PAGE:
At the beginning of the Revolution in Russia the numbers of adherents to Bolshevism, judging by the elections to the Soviets, were not considerable, and they could not provide the enormous sums spent by their leaders.  Even the Petrograd Soviet and the Executive Committee at the zenith of their popularity were poor compared with the Bolshevist organisations.  One is forced to draw the conclusion that the hundreds of thousands, or rather millions, spent by Lenin and his followers were furnished to them from some exchequer which possessed millions at its disposal.  Only banks and state exchequers have the possibility of subsidising propaganda on such a scale.  Bolsheviks were of no advantage to banks, they were rather a menace.  Of all States, Germany and Austria were the only ones interested in the destruction of the Russian Army and State, in the disintegration of the Russian people through the medium of the Bolsheviks.  Therefore we are faced with the only logical solution, that the millions of roubles spent by the Bolsheviks upon agitation and preparation for the seizure of power could only come from German source.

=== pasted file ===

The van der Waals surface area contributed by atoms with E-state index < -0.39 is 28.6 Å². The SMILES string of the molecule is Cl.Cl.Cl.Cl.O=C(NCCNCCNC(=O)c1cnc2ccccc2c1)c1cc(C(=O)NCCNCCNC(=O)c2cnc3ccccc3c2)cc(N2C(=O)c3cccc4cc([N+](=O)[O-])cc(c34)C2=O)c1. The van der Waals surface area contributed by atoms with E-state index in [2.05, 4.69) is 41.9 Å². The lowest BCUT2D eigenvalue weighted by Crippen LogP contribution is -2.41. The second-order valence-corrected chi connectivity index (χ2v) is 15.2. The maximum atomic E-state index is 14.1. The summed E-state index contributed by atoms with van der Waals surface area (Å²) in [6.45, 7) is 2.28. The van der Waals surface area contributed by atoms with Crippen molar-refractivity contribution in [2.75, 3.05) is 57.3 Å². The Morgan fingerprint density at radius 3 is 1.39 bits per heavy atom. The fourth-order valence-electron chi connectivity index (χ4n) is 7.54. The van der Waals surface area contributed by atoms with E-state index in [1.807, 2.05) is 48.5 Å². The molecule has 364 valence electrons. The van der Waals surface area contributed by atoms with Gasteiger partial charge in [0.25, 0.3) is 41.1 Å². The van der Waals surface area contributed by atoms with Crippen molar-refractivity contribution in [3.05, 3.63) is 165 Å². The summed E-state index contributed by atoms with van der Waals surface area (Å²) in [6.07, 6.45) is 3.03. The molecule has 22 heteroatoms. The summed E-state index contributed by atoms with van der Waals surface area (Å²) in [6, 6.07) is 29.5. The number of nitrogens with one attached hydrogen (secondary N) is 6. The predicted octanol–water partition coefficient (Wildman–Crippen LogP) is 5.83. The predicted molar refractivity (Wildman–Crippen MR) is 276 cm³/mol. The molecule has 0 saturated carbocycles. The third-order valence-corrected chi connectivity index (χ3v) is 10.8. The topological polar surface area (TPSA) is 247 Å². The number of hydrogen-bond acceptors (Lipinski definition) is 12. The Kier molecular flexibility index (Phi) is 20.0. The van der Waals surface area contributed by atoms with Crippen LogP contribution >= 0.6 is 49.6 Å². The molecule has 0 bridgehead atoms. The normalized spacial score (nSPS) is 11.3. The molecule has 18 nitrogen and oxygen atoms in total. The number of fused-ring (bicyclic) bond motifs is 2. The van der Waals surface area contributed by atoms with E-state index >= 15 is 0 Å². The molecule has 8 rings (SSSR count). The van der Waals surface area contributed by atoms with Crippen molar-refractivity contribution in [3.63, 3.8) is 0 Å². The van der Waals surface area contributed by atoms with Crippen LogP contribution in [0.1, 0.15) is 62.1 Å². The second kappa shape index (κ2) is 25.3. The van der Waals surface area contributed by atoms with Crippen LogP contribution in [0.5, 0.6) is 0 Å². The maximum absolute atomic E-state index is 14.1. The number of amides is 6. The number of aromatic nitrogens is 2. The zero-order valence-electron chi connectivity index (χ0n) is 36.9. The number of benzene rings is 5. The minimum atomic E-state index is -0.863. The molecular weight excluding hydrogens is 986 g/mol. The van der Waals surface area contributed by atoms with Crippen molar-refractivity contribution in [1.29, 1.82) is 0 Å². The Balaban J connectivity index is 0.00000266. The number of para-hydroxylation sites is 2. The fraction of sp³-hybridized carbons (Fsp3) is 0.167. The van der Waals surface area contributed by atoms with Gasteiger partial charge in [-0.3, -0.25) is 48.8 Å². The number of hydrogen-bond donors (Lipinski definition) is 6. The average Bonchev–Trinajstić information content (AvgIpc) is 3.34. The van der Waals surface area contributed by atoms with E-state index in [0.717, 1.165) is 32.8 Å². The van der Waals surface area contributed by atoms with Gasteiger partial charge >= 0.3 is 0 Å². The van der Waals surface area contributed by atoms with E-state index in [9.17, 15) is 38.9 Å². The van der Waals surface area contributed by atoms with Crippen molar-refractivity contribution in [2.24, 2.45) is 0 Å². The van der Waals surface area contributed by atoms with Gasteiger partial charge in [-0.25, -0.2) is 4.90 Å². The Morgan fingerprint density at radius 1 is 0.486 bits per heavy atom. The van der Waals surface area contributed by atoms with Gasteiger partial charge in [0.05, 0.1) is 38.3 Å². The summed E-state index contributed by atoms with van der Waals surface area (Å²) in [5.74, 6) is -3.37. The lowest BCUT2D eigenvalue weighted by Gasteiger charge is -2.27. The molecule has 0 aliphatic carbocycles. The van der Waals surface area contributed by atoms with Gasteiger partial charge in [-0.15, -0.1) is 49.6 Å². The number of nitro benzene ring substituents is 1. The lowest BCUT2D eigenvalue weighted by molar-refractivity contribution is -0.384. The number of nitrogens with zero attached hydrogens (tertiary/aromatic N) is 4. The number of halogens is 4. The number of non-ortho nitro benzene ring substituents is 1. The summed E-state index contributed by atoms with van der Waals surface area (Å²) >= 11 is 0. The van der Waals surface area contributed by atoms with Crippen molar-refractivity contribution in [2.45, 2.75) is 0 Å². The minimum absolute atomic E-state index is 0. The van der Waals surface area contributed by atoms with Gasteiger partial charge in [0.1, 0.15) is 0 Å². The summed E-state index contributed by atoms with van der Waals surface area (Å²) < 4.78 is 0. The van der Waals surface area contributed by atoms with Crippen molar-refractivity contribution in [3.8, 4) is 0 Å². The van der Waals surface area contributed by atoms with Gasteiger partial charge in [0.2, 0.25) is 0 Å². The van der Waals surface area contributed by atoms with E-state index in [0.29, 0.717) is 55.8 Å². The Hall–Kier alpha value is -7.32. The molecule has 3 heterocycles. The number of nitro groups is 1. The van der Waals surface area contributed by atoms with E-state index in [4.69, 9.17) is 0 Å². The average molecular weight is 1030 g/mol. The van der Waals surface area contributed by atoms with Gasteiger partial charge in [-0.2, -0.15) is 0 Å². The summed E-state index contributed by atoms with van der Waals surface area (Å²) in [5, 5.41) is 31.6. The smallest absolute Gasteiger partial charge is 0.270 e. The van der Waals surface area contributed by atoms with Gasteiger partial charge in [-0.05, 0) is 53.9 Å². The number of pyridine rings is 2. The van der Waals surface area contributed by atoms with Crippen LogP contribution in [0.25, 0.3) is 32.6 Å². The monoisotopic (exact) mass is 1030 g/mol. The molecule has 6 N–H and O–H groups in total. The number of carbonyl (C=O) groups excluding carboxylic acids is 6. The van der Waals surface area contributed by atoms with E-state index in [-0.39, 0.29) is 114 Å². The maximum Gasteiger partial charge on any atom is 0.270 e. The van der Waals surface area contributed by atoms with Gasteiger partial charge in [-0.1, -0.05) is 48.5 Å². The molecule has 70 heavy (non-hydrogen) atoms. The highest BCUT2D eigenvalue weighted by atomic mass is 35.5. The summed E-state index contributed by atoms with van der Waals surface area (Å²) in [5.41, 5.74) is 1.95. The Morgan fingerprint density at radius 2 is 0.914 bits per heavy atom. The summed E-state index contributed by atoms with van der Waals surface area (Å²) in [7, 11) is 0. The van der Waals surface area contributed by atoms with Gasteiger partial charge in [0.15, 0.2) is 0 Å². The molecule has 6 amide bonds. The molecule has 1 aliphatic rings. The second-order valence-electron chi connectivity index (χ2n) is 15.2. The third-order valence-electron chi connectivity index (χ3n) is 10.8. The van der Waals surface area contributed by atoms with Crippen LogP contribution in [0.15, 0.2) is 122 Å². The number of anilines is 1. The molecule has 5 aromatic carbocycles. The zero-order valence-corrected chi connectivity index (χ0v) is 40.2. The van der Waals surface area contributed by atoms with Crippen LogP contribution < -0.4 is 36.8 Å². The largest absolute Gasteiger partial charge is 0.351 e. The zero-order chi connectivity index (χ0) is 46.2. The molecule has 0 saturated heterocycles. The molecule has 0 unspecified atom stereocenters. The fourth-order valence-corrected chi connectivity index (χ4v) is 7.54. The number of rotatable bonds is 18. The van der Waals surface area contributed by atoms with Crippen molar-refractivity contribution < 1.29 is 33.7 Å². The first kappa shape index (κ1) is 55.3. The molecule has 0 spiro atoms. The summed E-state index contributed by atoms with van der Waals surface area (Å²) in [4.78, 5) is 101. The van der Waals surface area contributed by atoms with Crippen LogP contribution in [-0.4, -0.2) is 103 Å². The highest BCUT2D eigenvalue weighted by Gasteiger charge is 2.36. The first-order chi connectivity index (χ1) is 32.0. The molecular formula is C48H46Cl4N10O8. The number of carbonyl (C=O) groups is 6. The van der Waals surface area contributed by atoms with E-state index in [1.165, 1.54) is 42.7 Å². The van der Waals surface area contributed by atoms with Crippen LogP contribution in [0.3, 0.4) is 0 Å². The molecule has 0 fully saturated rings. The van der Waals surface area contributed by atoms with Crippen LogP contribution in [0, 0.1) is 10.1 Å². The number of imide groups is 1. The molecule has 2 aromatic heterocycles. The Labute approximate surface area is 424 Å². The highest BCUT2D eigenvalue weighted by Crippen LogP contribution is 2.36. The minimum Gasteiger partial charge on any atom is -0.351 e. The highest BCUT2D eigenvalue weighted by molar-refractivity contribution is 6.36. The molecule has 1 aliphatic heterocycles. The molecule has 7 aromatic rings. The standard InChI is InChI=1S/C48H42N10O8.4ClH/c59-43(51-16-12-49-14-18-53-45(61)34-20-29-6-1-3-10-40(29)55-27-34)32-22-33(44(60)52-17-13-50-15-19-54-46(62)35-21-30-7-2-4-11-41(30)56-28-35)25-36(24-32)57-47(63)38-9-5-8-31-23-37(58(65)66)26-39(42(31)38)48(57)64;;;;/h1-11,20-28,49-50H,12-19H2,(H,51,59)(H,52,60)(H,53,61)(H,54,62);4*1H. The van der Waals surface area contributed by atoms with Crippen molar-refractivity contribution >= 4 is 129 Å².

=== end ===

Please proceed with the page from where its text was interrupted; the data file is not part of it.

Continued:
The link uniting the Bolsheviks to the German General Staff can also be mainly established by indirect proofs.  From the outset of the Revolution the propaganda of the Bolsheviks as well as that of other Socialists about ending the war, democratising the army, fraternising with the enemy, met the unanimous support of German propagandists who scattered leaflets at the Russian front.  The text of those pamphlets, printed by order of the Kaiser’s Government, often literally coincided with that text of the leaflets printed in Russia by order of the Central Committees of the Socialist parties.